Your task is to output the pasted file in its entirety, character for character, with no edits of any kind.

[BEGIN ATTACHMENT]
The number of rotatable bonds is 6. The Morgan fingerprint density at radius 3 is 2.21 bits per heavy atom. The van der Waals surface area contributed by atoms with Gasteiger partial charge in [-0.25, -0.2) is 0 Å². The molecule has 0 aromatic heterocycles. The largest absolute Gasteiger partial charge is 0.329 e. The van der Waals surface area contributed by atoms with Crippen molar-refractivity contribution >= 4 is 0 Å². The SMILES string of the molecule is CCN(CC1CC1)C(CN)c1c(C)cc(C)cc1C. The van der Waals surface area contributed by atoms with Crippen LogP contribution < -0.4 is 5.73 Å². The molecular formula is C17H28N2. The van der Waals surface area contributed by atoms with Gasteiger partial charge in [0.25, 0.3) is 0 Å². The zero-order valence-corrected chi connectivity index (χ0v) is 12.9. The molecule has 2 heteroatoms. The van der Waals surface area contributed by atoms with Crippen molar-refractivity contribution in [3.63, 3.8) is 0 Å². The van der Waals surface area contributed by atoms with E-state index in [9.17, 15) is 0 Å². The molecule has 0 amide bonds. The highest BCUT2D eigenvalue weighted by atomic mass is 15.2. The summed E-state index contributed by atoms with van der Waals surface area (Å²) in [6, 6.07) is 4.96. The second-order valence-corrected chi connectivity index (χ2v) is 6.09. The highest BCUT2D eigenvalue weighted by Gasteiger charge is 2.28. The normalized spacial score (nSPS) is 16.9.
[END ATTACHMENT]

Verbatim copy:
The number of rotatable bonds is 6. The Morgan fingerprint density at radius 3 is 2.21 bits per heavy atom. The van der Waals surface area contributed by atoms with Gasteiger partial charge in [-0.25, -0.2) is 0 Å². The molecule has 0 aromatic heterocycles. The largest absolute Gasteiger partial charge is 0.329 e. The van der Waals surface area contributed by atoms with Crippen molar-refractivity contribution >= 4 is 0 Å². The SMILES string of the molecule is CCN(CC1CC1)C(CN)c1c(C)cc(C)cc1C. The van der Waals surface area contributed by atoms with Crippen LogP contribution < -0.4 is 5.73 Å². The molecular formula is C17H28N2. The van der Waals surface area contributed by atoms with Gasteiger partial charge in [0.25, 0.3) is 0 Å². The zero-order valence-corrected chi connectivity index (χ0v) is 12.9. The molecule has 2 heteroatoms. The van der Waals surface area contributed by atoms with Crippen molar-refractivity contribution in [3.63, 3.8) is 0 Å². The van der Waals surface area contributed by atoms with E-state index in [9.17, 15) is 0 Å². The molecule has 0 amide bonds. The highest BCUT2D eigenvalue weighted by atomic mass is 15.2. The summed E-state index contributed by atoms with van der Waals surface area (Å²) in [6, 6.07) is 4.96. The second-order valence-corrected chi connectivity index (χ2v) is 6.09. The highest BCUT2D eigenvalue weighted by Gasteiger charge is 2.28. The normalized spacial score (nSPS) is 16.9.